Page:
Fly By Night
It turns out to have been a case of fortunate timing for me and rather unfortunate timing for several pilots senior to me. I went to Montreal a week earlier than the rest of my class, finished training more quickly than expected, didn't wait horribly long for IOE, and was then assigned a very efficient IOE schedule that went smoothly so I knocked it all out in one five-day stretch. The end result was that I (and my sim partner) finished IOE just in time to be eligible to bid for January. Meanwhile, everyone else in my newhire class (all senior to me) was one week or more behind me in the training cycle. Those one week senior to me, who I joined in Montreal, had delayed checkrides due to check airman availability issues. Several pilots in the class two weeks before me had their IOE delayed due to flight cancellations, sick check airmen, and other issues. The end result was that there were no less than eleven pilots senior to me who were ineligible to bid at the bid close, although they'll all be done with IOE before January. They'll get assigned to reserve, where they'll end up covering all the flying contained in the junior lines that went unawarded.
That alone does not explain why I could hold a normally coveted M-Th schedule, since I still had 16 FOs bidding senior to me. The other piece of the puzzle is that it's a CDO line, which many pilots bid away from. An explanation is in order. CDO stands for Continuous Duty Overnight. They're also known as hi-speeds, stand-ups, or a few unprintable names. The idea is that to maximize aircraft utilization without overnighting multiple crews, the same crew will operate the late flight into an outstation and the early flight back to the hub. On a CDO, you're technically on duty all night, and therefore aren't bound to the usual eight or nine hours of minimum rest. There's anywhere between three and eight hours between your last PM flight and first AM flight. Most airlines provide hotel rooms for your admittedly short nap, although a few regionals have made their crews sleep on board the aircraft during shorter CDOs (Mesa famously provided crews with plywood boards to make beds out of seat rows).
A lot of pilots dislike CDOs. They screw up your sleep schedule, and if you have family or other obligations that prevent you from actually resting during your daytime rest period, a few straight nights of CDOs will really fatigue a pilot. A few regional airlines with weak contracts (or non-union carriers) have CDO trips that are arguably unsafe, with multiple legs before or after the short overnight and duty times approaching the legal limit (16 hours). Another common gripe are lines that mix normal trips with CDO trips, which really screws with circadian rhythms and makes it hard to establish a good sleep schedule.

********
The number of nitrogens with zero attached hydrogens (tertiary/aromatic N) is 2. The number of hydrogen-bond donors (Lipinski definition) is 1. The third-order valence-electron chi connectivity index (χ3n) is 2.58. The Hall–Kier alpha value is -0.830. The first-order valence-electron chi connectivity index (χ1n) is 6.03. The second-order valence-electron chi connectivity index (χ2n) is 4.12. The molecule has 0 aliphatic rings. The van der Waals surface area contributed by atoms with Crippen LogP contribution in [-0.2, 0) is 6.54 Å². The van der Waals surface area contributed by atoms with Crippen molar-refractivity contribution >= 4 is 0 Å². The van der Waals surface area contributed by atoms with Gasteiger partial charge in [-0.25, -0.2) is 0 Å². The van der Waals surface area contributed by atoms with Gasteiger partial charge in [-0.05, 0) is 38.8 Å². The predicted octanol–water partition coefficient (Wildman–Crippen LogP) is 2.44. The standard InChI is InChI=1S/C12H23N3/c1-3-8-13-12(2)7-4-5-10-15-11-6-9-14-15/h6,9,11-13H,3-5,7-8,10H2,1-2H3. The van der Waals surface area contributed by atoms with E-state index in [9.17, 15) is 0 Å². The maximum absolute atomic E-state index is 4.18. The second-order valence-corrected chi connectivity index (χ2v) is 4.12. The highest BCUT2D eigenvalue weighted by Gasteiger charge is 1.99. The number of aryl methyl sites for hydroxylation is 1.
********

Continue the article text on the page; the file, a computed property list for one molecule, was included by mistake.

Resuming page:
NewCo's contract, while weak in many areas, contains pretty good restrictions on CDO scheduling practices. Each CDO trip may contain no more than 12 hours of duty and five hours of block time, may only contain two flights (one out, one back), must have at least four hours of "rest", and each crewmember must be provided a hotel room. CDOs cannot be sprinkled throughout regular lines but must be grouped into "pure CDO" lines like the one I bid, and these have a number of restrictions such as no more than three consecutive CDOs and every stretch of two or three consecutive CDOs must be followed by at least two days off. That's part of what makes a CDO line palatable for me. The other thing is that I'm a very flexible sleeper, and I do well sleeping a few hours at night and then napping for a few hours in the daytime.
My schedule for most of the month is Saskatoon CDOs on Monday, Tuesday, and Wednesday nights. I show up at Minneapolis at about 8:30am those nights and I'm released around 9:00am the next morning. I get about 5 hours of rest in Saskatoon - if everything goes right. The last few nights we were delayed by over an hour getting out of Minneapolis, making that nap in Saskatoon painfully short. I'm getting a few hours of sleep in the afternoons, though, so I'm pretty well rested the following evening.
In February I'll have those eleven FOs bidding senior to me, but there are six senior to them that are upgrading so I should only move down five numbers. In the meantime the amount of flying and number of normal lines will continue to increase so hopefully my luck in bidding holds for another month. I'm enjoying it while I can, because I'm sure I'll be on reserve for a while after I upgrade, especially when they open Detroit and Memphis bases and start sending airplanes there.